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New President - Renewed Hope For Human Rights?

USA: A New President - Renewed Hope For Human Rights?

* News Release Issued by the International Secretariat of Amnesty International *

19 January 2001 AMR 51/010/2001 11/01

George W. Bush can have the political courage to take a strong step towards improving human rights in the USA, or allow the country to continue flouting the rights of its citizens, Amnesty International said today as it delivered a letter to Bush on the eve of his inauguration as 43rd US President.

In its letter, Amnesty International urges George W. Bush to put human rights at the forefront of his administration's agenda: "The USA was founded in the name of democracy, equality and individual freedom, but is failing to deliver the fundamental promise of protecting rights for all," the organization said.

During his presidency, Bill Clinton claimed the USA had become "the leading force for human rights around the world". Despite this claim, Amnesty International believes President Clinton missed many key opportunities to live up to the human rights principles he has so often claimed to support during his term in office.

"The USA consistently labels itself as a champion of human rights," stated Amnesty International. "It must now live up to its' human rights promises."

These promises are to be found in the USA's own laws as well as in international human rights standards. However, Amnesty International's letter to George W. Bush spells out exactly how the USA is failing its' own citizens. Serious human rights violations persist within the USA, particularly in relation to the criminal justice system:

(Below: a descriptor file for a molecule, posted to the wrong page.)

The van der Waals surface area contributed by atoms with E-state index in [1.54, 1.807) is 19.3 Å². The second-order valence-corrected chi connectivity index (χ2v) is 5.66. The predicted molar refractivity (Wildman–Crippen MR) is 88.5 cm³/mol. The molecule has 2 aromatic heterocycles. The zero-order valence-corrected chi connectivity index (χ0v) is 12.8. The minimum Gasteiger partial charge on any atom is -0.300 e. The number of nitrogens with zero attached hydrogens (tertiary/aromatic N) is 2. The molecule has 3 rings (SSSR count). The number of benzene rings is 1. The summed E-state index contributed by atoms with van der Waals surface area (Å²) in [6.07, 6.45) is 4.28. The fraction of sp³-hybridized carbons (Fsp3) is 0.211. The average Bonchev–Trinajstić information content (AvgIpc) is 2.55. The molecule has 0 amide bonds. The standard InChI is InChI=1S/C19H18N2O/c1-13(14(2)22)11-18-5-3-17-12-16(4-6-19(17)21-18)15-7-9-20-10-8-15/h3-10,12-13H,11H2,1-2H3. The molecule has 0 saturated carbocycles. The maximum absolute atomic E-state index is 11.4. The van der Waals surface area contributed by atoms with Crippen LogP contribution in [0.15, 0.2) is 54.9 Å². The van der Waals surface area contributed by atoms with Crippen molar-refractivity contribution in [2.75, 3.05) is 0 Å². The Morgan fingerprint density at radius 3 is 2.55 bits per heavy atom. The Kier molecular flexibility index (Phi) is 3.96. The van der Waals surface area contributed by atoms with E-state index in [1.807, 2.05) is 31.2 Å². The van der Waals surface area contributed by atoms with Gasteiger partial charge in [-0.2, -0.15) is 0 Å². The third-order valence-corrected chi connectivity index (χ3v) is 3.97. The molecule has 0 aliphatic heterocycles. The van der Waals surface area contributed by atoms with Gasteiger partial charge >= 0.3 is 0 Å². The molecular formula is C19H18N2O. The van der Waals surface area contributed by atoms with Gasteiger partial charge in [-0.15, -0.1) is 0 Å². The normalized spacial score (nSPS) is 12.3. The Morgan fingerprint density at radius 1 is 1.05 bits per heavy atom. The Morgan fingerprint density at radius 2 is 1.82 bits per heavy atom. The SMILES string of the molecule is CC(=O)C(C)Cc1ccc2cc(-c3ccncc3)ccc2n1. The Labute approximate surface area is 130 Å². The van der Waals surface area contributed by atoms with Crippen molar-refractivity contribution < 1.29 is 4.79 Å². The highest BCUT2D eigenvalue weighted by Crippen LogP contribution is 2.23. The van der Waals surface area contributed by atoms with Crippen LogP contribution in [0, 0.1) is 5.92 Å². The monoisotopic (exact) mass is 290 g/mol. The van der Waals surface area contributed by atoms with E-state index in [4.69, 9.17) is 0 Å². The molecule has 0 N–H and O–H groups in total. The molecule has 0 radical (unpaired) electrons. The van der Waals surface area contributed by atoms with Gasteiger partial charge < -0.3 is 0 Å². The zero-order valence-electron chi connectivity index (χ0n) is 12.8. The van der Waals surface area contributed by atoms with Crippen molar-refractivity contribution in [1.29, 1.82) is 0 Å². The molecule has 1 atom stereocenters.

-- Police brutality, racism, torture and ill-treatment in jails and prisons continue to be widely reported; -- Electro-shock weapons and other restraints continue to be misused by police and corrections officials; -- Cruel conditions still persist in segregation units; -- Detained children and asylum-seekers are still ill-treated; -- Juvenile offenders still face the death penalty.

As Texas Governor, George W. Bush oversaw 152 executions with consistent violations of international standards. Violations - in Texas and elsewhere - have included the low quality of legal representation afforded to poor capital defendants, racial bias, and the execution of the mentally impaired and of juvenile offenders.

"We fear that Governor Bush's record on the death penalty does not bode well for efforts to rein the USA back from its increasing resort to judicial killing," said Amnesty International. "We will be urging President-elect Bush to adopt a broader awarness of human rights and international standards than he has displayed in Texas."

In its letter, Amnesty International has highlighted its concern at the USA's failure to uphold international standards: Only the USA and Somalia have failed to ratify the UN Convention on the Rights of the Child, a treaty ratified by 191 countries, that protects the fundamental human rights of children. The USA has also yet to ratify the Statute of the International Criminal Court; the International Covenant on Economic, Social and Cultural Rights; the Convention on the Elimination of All Forms of Discrimination against Women; and the American Convention on Human Rights.

"We are calling on George W. Bush to act in accordance with his claim to be a compassionate leader and make human rights protection a central issue during his presidency."

"It is time to recognize the breadth of human rights concerns in the USA, and for the new President to find the political courage to stand up and address human rights protection in an honest and effective manner," said the organization.

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